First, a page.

Ebert-Stiftung, Friedrich. (2009) A Future Agenda for the European Security and Defence Policy (ESDP). Egmont Foreign Affairs Working Paper, February 2009. [Working Paper]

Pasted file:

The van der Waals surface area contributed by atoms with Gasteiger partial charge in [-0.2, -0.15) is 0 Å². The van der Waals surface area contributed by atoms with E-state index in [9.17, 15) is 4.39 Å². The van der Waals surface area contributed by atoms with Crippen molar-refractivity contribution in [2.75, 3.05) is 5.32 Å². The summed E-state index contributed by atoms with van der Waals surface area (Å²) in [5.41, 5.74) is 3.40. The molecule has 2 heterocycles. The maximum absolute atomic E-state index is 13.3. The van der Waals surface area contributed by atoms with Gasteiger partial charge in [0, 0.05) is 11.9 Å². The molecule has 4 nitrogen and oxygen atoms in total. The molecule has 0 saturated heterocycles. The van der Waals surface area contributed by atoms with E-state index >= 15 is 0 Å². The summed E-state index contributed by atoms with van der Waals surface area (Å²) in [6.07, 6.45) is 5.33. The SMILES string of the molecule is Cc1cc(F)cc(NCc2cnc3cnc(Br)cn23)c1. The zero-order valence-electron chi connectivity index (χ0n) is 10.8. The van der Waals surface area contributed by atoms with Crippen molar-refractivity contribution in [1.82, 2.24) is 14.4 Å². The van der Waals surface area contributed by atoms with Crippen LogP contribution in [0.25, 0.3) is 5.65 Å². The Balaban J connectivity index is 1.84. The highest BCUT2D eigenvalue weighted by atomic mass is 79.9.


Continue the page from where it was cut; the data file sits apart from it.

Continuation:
Ten years after the inception of the European Security and Defence Policy (ESDP) the European Union (EU) may boast several achievements in this domain, particularly through the launching thus far of 21 civilian and military missions abroad –something unthinkable not so long ago-, some in close cooperation with the UN. An instrument of its Common Foreign and Security Policy (CFSP), the ESDP has helped to shape the singular nature of the EU as a global actor endowed with "soft power" or, hypothetically, also "hard power" tools for the purposes of maintaining international peace and security and/or defending its immediate interests and values. There is a growing security culture in Europe along with an increasing recognition of the need for the EU to play a more coherent, active and efficient role in the management of crises, as laid down in the 2003 European Security Strategy (ESS).2 Relatedly, the EU must also be more effective and capable, in the words of the recent Report on the Implementation of the ESS.
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